Unlike other schools with dedicated academic facilities for athletes, NU emphasizes that its athletes work in the same spaces as the rest of the student body, Kane Herbison said.

“We really like to have our student-athlete population incorporated with the rest of campus,” she said. “We want them to be able to work with other students in their classes who aren’t athletes.”

Madalyn Shalter (SESP ‘12, ‘14), an academic adviser for athletes who played volleyball at NU from 2008 to 2012, said the goal is to wean student-athletes off of the mandatory programs by the end of their freshman years.

“Students here figure out what they need to do to succeed within their first year,” she said. “We help them create independence.”

Even though weekly meetings and study hours aren’t required past an athlete’s first year, advisers continue to work closely with their students throughout their time in school. One of the biggest difficulties is planning around team travel.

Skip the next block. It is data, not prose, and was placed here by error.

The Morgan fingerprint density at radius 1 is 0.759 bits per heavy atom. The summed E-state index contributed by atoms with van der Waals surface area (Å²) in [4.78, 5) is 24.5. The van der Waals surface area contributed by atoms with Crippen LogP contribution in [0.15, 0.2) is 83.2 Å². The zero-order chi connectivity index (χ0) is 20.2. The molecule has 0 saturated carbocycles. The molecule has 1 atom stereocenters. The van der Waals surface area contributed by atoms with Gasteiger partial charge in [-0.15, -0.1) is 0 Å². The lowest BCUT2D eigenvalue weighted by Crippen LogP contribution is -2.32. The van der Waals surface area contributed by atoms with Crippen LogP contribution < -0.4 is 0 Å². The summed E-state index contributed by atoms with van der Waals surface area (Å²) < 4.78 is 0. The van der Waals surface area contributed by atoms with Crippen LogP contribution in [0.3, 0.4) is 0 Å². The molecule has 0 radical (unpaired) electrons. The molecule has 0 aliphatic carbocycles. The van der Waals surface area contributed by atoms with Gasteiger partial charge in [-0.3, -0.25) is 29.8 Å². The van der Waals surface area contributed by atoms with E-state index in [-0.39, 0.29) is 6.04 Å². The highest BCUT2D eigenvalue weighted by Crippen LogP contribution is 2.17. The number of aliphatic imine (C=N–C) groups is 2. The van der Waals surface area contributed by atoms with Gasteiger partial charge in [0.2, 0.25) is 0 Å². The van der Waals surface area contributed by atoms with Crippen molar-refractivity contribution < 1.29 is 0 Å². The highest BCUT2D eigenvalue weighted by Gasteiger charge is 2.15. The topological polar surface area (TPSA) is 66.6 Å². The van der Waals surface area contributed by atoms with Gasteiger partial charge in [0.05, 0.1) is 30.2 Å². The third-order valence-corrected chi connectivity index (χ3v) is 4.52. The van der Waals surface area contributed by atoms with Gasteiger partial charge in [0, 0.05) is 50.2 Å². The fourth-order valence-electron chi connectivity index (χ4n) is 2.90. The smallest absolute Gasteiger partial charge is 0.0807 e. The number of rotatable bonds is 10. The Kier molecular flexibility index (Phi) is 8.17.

Some teams, such as football, miss only a handful of Friday afternoons during Fall Quarter, while others, such as baseball and softball, miss parts of Thursday and all of Friday during some Winter Quarter weekends to facilitate travel to far-flung warm-weather states.

To help plan around that, as well as practice and game schedules, athletes receive priority during course registration, Kane Herbison said.

Advisers also assist student-athletes in planning their coursework for life after graduation and work closely with Julie Hammer, the assistant athletic director in charge of the NU For Life program, to ensure Cats are ready to join the workforce.

Life after sports

NU For Life isn’t a typical career services program.

The postgraduate arm of the athletic department was created in September 2012 as a revamping of the existing career services department within athletics. It falls under the direction of athletic director Jim Phillips and benefactor David Kabiller (Weinberg ‘85, Kellogg ’87), a former tennis player at NU who is also a University trustee.

The program provides traditional career counseling, which Hammer said is enhanced by a four-year curriculum in place to guide student-athletes into careers. It also provides employer engagement — the defining attribute of the program, Hammer said.